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Making Shavous in a non kosher kitchen...
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SacN









  
Post Posted: Wed, May 02 2012, 6:39 pm       Post subject: Making Shavous in a non kosher kitchen...
We are visiting my not religious in laws for two weeks at the end of May, accidentally happening to overlap with Shavous. They are israeli, masorti, and believe that everything we do is extreme and unnecessarily difficult and silly, but want to have a relationship with their son (my dh).

Given that--they offered to put us up in a hotel suite nearby to where they live with a kitchen and dining room for Shavous. There are minyanim nearby, and my in-laws will be able to walk over and join us for some meals/hang out time. The plan is that we can cook the food ahead of time in their apartment (double wrapping, using disposable, etc), and heat it up (with the same methods) in the hotel.

Logistically, how do I work this? Shabbos needs to be fleishigs and I'd LOVE to do Milchigs for two other meals. I'm looking for meal/menu ideas that work with double wrapping, tips on how to manage cooking so much food in my in law's not kosher apartment, etc. I also don't want to have to buy a blech/crockpot, etc, but don't really know what else I could do...I also don't want to look completely ridiculous in front of my in laws patchkaing around with complicated kashrus situations and tons of dishes. The simpler the better.

Thanks so much Smile
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cm









  
Post Posted: Wed, May 02 2012, 7:01 pm       Post subject: re: Making Shavous in a non kosher kitchen...
Are you traveling far? In other words, can you cook up a storm and bring the food along with you? I've done this many times. Kugels/casseroles in general heat up nicely double-wrapped. Cooking from scratch in a non-kosher kitchen gets tricky, but it can be done - but take-out or frozen foods are a lot more convenient. I generally don't use disposables, but in this circumstance they may be very helpful.
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SacN









  
Post Posted: Wed, May 02 2012, 7:08 pm       Post subject: re: Making Shavous in a non kosher kitchen...
Nope, I wish. We are flying, and probably have too much luggage as it is.

We've always tried to avoid visiting over Shabbos, and this time we decided one Shabbos would be fine. Little did we know...

I can get some take out probably, but honestly, we don't like takeout much, and it's too expensive to do for six meals.
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ra_mom









  
Post Posted: Wed, May 02 2012, 7:50 pm       Post subject: re: Making Shavous in a non kosher kitchen...
SacN, give us an idea as to what you usually like to serve, and we will try to help as much as we can.
_________________
Really Awesome Mom!
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SacN









  
Post Posted: Wed, May 02 2012, 8:04 pm       Post subject: re: Making Shavous in a non kosher kitchen...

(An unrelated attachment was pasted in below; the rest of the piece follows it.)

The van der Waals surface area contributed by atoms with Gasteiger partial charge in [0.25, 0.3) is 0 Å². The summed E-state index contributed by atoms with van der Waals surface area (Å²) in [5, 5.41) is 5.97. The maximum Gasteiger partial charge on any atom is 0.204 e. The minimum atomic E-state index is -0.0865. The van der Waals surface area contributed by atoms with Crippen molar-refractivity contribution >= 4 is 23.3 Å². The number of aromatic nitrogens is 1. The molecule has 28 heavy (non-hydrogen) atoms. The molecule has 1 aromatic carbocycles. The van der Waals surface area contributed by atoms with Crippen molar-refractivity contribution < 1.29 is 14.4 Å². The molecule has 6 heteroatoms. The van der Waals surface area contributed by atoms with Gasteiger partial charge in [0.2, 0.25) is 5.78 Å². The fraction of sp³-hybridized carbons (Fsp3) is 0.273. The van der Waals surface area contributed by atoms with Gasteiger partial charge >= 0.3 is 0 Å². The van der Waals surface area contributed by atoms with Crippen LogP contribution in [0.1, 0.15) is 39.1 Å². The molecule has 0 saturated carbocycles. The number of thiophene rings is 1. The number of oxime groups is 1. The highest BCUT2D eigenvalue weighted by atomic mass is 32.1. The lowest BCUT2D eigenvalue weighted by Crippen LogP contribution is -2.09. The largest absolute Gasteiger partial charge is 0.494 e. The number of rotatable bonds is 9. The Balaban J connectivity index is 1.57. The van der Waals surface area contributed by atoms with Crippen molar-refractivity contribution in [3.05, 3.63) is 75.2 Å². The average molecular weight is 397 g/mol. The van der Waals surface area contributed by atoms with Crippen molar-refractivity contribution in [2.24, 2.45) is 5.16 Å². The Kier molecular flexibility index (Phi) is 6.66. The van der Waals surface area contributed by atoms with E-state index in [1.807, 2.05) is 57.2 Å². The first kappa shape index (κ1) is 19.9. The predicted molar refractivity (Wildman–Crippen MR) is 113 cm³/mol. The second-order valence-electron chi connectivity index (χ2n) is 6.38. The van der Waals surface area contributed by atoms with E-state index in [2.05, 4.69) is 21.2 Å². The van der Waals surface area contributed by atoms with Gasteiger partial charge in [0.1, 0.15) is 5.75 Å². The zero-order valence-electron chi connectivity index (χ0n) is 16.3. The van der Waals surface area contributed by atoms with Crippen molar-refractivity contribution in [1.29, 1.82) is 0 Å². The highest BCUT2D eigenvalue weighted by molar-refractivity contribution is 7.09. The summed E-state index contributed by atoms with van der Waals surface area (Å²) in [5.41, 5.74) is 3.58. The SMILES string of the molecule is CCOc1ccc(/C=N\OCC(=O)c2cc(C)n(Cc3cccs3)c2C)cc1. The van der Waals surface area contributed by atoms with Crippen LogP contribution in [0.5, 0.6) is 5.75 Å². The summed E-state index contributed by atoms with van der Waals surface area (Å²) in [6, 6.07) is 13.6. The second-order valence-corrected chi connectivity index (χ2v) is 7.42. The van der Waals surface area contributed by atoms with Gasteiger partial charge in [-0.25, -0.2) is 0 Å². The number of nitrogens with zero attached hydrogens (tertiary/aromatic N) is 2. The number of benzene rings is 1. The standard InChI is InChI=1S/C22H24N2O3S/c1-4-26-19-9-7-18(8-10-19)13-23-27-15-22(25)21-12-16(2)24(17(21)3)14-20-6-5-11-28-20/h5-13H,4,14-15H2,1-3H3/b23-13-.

Thanks ra_mom!

Shabbos dinner is usually chicken soup, chicken or something with ground beef, salad, cooked veggie, and potatoes/rice/sweet potatos/squash, and lunch is usually cholent, eggs from the cholent, salad and a cooked veggie. And fresh hummus with everything, sometimes fish. Yom tov is usually some more red meat. We like things fresh tasting and simple, so lots of garlic, salt, celantro, but nothing "fake"--no soup mix types of things.

Milchigs, we like everything. Lasagna, stuffed pastas, fish, blintzes, etc.

I'm hoping to buy a couple of frying pans/pots at their house in order to make this possible, if that helps!
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ra_mom









  
Post Posted: Wed, May 02 2012, 8:24 pm       Post subject: re: Making Shavous in a non kosher kitchen...
If you want to make everything double wrapped in disposable pans we can probably figure out how to make all of the above, besides the soup.
Maybe the pots and pans won't be necessary after all.
You can do roast chicken, meatballs, "steamed" veggies, potatoes and/or sweet potatoes, rice, etc.
You can do cholent in the oven on a really low temperature - with raw eggs tucked inside, salad, veggies, fish in tomato sauce. For hummus you would need a (hand) blender and canned chick peas.
You can make roast this way, spare ribs, etc.
Then no boil lasagna, baked ziti, manicotti etc too.

Let us know what you would need help making.
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ra_mom









  
Post Posted: Wed, May 02 2012, 8:31 pm       Post subject: re: Making Shavous in a non kosher kitchen...
On second thought, you can probably make a fairly decent soup like you would in the crockpot if you set your oven on a very low temp and keep it there for a while. Vegetable soup/split pea soup would probably be your best shot.
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shabri









  
Post Posted: Thu, May 03 2012, 1:22 am       Post subject: re: Making Shavous in a non kosher kitchen...